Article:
The measurement of the shaft speed is now similar to measuring the signal from the radar unit (measuring the frequency of a square wave signal), except that the Atmel only has one ICP pin, so we need to implement the same function differently. Therefore, the signal (0-5V square wave) enters the Atmel through the INT0 pin (external interrupt 0, pin 12, PORTD.2). The program is configured such that a rising edge on INT0 pin will cause an interrupt to happen (EXT_INT0). The interrupt then causes a manual read of the timer1 value, and performs the same timer1 overflow checking as done in the timing of the radar unit signal. The disadvantage here is that there is a delay between when the INT0 pin goes high, and when the value of timer1 is actually read (the program must enter the interrupt routine and execute the read timer1 command, instead of the read being done in hardware and stored in a temporary register to be accessed at leisure once the interrupt routine got around to reading it). This means that the timing of the shaft rotation speed will not be as accurate, however the time to enter the interrupt will be very close to the same each time the interrupt executes, meaning the delay times will cancel themselves out. Furthermore, the design can accept a slightly higher random error in the speed of the shaft rotation than the speed of the tractor. As there are two external interrupt pins (INT0 and INT1 - PORTD.2 and PORTD.3) two independent shaft speeds can be measured. At this point there is only need for measuring one shaft speed, however this allows for expandability in the design for later use.
The basic premise of this project is to be able to drive an electric motor at a speed that varies depending on an input signal (the pulse train of the radar gun that encodes the ground speed of the tractor). Therefore we must come up with a method of controlling the speed of the electric motor. One of the simpler methods for controlling the speed is to send the motor a PWM signal instead of a constant voltage. In theory, this causes the motor to be turned on and off very quickly, while in practice the inertia of the motor and the system it is driving smoothes out the turning on and off, causing the appearance of a constant but controllable motor speed. Therefore, by sending a square wave with varying duty cycle, the speed of the electric motor can be changed: we generate a PWM signal. The Atmel microcontroller has a built in PWM generation circuit in hardware that runs off of timer1. However, if this hardware setup is activated, timer1 cannot be used for anything else. Since we require timer1 for measuring the input from the radar unit and the shaft rotation, we cannot use the built-in PWM hardware. However, it is not difficult to use some of the other features of timer1 to write our own PWM in software by using the timer1 overflow and compare match interrupts. When timer1 overflows, the program sets the PWM output pin(s) high. These pin(s) stay high until the timer1 compare match interrupt executes, which sets the pin low again. The pin will stay low until timer1 overflows again setting the pin high. By changing the value in the timer1 compare match register, the width of the pulse (or duty cycle) can be changed. Since there are two compare match registers for timer1, it is possible to control two PWM outputs (meaning two separate electric motors) at once. Since the project only requires controlling one motor at this time, the other will allow for future expansion.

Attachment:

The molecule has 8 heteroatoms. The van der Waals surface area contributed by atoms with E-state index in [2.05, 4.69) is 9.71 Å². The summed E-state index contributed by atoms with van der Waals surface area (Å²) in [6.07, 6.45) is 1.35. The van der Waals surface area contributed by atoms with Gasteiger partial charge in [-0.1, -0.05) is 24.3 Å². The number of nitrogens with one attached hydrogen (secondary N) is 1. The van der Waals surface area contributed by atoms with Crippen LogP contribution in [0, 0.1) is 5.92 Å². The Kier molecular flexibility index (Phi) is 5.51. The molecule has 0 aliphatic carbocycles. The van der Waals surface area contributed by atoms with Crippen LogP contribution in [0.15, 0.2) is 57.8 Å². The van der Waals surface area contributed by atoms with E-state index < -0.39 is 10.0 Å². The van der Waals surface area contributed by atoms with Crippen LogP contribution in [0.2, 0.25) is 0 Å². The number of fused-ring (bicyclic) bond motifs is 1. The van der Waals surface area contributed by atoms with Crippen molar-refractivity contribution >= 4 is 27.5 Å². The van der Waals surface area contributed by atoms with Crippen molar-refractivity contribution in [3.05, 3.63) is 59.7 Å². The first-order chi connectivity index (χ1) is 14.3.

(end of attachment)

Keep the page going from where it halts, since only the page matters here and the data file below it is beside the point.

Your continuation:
The CodeVision AVR C compiler makes it very easy to implement a LCD: a full library is included so one only needs to call an initialize statement and then use one line of code to send a string to the LCD. For more information on how CodeVision handles LCD's, see this document.
A standard 16 button matrix-style keypad is used for user input of control parameters and later the ratio between ground speed and fertilizer delivery rate. The keypad is read by first clearing the lower nibble as output 0, and the upper nibble as input with pull-ups on. We then wait until the pull-up resistors can charge up the stray capacitance in the system (by using a series of no-op's to prevent using a timer or a delay function with unknown implementation), and then read the port to get the upper nibble. The input and output nibbles are then switched and we read the port again to get the lower nibble. The upper and lower nibble are then combined. This number is then compared to a lookup table and the element number of the match is stored and used to look up the character value of the key pressed in another lookup table. This lookup table has 18 characters (16 for the keys, a none pressed flag and a multiple pressed flag). The character of the key is then returned as the key pressed.